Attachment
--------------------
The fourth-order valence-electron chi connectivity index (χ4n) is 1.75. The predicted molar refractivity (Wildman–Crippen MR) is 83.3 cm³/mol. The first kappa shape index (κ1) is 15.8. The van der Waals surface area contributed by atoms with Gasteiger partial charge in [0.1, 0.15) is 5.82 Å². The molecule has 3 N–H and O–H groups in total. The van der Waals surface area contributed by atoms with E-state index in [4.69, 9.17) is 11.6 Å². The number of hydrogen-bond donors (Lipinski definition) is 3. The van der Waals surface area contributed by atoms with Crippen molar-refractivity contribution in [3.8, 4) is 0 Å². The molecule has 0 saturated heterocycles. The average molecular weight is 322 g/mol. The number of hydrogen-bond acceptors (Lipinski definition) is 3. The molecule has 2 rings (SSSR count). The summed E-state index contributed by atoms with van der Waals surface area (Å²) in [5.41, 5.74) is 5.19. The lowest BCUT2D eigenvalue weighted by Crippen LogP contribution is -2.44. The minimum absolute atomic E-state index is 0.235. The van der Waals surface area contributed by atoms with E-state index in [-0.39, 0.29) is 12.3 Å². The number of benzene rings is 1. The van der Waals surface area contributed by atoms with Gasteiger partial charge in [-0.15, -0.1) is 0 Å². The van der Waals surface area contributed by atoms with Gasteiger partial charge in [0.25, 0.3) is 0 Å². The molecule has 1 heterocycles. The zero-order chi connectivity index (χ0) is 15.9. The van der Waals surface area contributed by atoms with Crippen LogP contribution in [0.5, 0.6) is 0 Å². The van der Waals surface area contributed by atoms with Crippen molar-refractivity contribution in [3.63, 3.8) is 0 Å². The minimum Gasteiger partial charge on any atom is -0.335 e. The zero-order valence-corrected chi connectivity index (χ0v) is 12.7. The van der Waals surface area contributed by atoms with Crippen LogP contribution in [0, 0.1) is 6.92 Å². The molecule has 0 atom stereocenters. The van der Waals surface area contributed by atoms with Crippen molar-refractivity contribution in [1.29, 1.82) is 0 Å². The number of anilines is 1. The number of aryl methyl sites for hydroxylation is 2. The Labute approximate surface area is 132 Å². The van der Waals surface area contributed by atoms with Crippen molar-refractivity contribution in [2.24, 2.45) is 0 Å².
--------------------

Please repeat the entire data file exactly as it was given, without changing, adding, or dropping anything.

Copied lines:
The fourth-order valence-electron chi connectivity index (χ4n) is 1.75. The predicted molar refractivity (Wildman–Crippen MR) is 83.3 cm³/mol. The first kappa shape index (κ1) is 15.8. The van der Waals surface area contributed by atoms with Gasteiger partial charge in [0.1, 0.15) is 5.82 Å². The molecule has 3 N–H and O–H groups in total. The van der Waals surface area contributed by atoms with E-state index in [4.69, 9.17) is 11.6 Å². The number of hydrogen-bond donors (Lipinski definition) is 3. The van der Waals surface area contributed by atoms with Crippen molar-refractivity contribution in [3.8, 4) is 0 Å². The molecule has 0 saturated heterocycles. The average molecular weight is 322 g/mol. The number of hydrogen-bond acceptors (Lipinski definition) is 3. The molecule has 2 rings (SSSR count). The summed E-state index contributed by atoms with van der Waals surface area (Å²) in [5.41, 5.74) is 5.19. The lowest BCUT2D eigenvalue weighted by Crippen LogP contribution is -2.44. The minimum absolute atomic E-state index is 0.235. The van der Waals surface area contributed by atoms with E-state index in [-0.39, 0.29) is 12.3 Å². The number of benzene rings is 1. The van der Waals surface area contributed by atoms with Gasteiger partial charge in [-0.15, -0.1) is 0 Å². The van der Waals surface area contributed by atoms with Gasteiger partial charge in [0.25, 0.3) is 0 Å². The molecule has 1 heterocycles. The zero-order chi connectivity index (χ0) is 15.9. The van der Waals surface area contributed by atoms with Crippen LogP contribution in [0.5, 0.6) is 0 Å². The van der Waals surface area contributed by atoms with Crippen molar-refractivity contribution in [3.63, 3.8) is 0 Å². The minimum Gasteiger partial charge on any atom is -0.335 e. The zero-order valence-corrected chi connectivity index (χ0v) is 12.7. The van der Waals surface area contributed by atoms with Crippen LogP contribution in [0, 0.1) is 6.92 Å². The molecule has 0 atom stereocenters. The van der Waals surface area contributed by atoms with Crippen molar-refractivity contribution in [1.29, 1.82) is 0 Å². The number of anilines is 1. The number of aryl methyl sites for hydroxylation is 2. The Labute approximate surface area is 132 Å². The van der Waals surface area contributed by atoms with Crippen molar-refractivity contribution in [2.24, 2.45) is 0 Å².